Most of the cost of showroom lighting is in the track system, so we will consider this first. You will need to count the heads, and while you are out there counting, find out what kinds of bulbs you are using or check your light bulb invoices. Incandescent bulbs follow a pattern showing watts, shape, size and beam spread. I would hope you find something like 90PAR38/FL30, 120V. The numbers mean that this is a 90 watt, halogen PAR, 38 eighths of an inch across the face, with a beam spread of 25 degrees at 120 volts. The second most common is 75PAR30/NFL, which is a 75 watt, 3.75 inches (30/8) across the face. The first position, Watts, is the number we need for computing energy cost. I’m going to assume your inventory of track heads found 500 of the 90PAR38 lamps. All we need to do now is to plug in the numbers to the formula:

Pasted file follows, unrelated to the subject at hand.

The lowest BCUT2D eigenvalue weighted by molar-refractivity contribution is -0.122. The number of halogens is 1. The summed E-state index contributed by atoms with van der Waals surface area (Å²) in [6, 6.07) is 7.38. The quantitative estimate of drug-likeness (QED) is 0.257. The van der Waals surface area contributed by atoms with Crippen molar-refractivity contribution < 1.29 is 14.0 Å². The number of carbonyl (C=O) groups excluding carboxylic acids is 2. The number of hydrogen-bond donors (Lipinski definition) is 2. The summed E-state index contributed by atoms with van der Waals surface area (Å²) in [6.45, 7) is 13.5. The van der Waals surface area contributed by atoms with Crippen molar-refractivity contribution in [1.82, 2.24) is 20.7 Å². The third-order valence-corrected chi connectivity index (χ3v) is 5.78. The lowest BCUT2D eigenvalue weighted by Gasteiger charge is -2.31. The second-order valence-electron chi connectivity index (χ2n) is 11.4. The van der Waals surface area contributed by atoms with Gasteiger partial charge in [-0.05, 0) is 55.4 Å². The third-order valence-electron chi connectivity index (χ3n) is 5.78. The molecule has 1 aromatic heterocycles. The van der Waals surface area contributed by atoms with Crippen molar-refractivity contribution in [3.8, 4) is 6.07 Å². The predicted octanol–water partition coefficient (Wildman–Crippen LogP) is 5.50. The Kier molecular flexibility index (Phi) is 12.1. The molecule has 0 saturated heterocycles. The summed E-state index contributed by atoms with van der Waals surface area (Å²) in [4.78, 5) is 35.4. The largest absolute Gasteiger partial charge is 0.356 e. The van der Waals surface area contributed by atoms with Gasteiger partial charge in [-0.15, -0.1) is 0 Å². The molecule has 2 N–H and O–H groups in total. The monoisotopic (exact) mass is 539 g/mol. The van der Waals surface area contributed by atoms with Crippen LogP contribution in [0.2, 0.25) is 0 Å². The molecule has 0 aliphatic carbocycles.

Operating Hours x (Heads x Watts)/1000 = kilowatt-hours x rate = Energy Cost per Year.
4000 x (500 x 90)/ 1000 = 180,000 kWh x $0.10 = $18,000
In words the formula says, “We operate 4,000 hours per year and have 500 track heads, 90 Watts each. Because we are billed per 1,000-Watt hours (kWh) we need to divide the total watt hours by 1,000.” I assume an electricity rate of 10 cents per kWh, which makes the annual cost $18,000. To lower the annual cost we need to lower one of the components of the equation. Getting a lower electricity rate is unlikely as is reducing the number of operating hours – maybe.
Saving Track Lighting Hours
If you have a combination of fluorescent and halogen, using only the fluorescent lighting during the opening prep and closing could save an hour of “burn time” on the track system or 45,000 watts every day. So, 500 x 90/1,000 x 360 days open = 16,200 kWh x $0.10 = $1,620.00 saved. That simple change didn’t take much effort and didn’t effect the appearance of your merchandise.